• Several controlled clinical trials have been performed, and meta-analyses of these support a beneficial effect of cannabinoids (dronabinol and nabilone) on chemotherapy-induced nausea and vomiting (N/V) compared with placebo. Both dronabinol and nabilone are approved by the U.S. Food and Drug Administration for the prevention or treatment of chemotherapy-induced N/V in cancer patients but not for other symptom management.
  • There have been ten clinical trials on the use of inhaledCannabis in cancer patients that can be divided into two groups. In one group, four small studies assessed antiemetic activity, but each explored a different patient population and chemotherapy regimen. One study demonstrated no effect, the second study showed a positive effect versus placebo, and the report of the third study did not provide enough information to characterize the overall outcome as positive or neutral. Consequently, there are insufficient data to provide an overall level of evidence assessment for the use of Cannabis for chemotherapy-induced N/V. Apparently, there are no published controlled clinical trials on the use of inhaled Cannabis for other cancer-related or cancer treatment–related symptoms.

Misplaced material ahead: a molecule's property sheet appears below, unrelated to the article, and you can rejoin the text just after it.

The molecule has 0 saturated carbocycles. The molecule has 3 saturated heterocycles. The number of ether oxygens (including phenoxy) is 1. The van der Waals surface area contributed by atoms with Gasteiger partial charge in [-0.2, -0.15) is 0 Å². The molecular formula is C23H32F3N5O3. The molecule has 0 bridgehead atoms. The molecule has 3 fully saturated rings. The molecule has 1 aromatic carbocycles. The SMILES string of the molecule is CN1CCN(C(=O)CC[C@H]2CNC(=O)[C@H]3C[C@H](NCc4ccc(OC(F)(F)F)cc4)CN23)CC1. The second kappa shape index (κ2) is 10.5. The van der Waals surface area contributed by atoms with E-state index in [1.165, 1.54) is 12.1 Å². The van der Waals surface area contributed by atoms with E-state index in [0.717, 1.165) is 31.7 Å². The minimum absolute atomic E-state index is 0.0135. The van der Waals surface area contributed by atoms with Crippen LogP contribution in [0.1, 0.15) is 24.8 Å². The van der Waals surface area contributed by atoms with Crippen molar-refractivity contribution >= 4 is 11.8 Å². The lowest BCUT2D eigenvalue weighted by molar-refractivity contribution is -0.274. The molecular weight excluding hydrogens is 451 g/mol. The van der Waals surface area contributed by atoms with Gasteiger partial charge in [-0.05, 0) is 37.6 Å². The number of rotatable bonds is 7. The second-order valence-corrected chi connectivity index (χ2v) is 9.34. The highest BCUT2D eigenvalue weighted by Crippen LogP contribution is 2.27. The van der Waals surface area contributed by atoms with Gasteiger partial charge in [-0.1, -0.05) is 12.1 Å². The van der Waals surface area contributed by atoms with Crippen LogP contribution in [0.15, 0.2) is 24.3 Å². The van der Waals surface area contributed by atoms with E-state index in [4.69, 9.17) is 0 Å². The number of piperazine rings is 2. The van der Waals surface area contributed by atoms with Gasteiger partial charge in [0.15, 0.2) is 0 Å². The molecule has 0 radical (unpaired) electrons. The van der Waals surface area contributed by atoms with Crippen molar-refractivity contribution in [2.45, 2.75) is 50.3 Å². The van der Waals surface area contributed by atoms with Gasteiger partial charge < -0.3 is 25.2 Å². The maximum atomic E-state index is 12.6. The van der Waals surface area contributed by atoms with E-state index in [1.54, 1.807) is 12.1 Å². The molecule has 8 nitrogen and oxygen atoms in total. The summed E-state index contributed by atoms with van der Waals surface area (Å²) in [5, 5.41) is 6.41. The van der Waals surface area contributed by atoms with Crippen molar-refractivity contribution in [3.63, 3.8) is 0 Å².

• An increasing number of trials are evaluating the oromucosal administration of Cannabis plant extract with fixed concentrations of cannabinoid components, with national drug regulatory agencies in Canada and in some European countries that issue approval for cancer pain.
  • At present, there is insufficient evidence to recommend inhaling Cannabis as a treatment for cancer-related symptoms or cancer treatment–related symptoms or cancer treatment-related side effects; however, additional research is needed.

Changes to This Summary (06/07/2022)

The PDQ cancer information summaries are reviewed regularly and updated as new information becomes available. This section describes the latest changes made to this summary as of the date above.

Added text to state that the National Cancer Institute (NCI) hosted a virtual meeting, the NCI Cannabis, Cannabinoids, and Cancer Research Symposium, on December 15–18, 2020. The seven sessions are summarized in the Journal of the National Cancer Institute Monographs and contain basic science and clinical information as well as a summary of the barriers to conducting Cannabis research (cited Ellison et al, Sexton et al., Cooper et al., Braun et al., Ward et al., McAllister et al., and Abrams et al., as references 5, 6, 7, 8, 9, 10, and 11, respectively).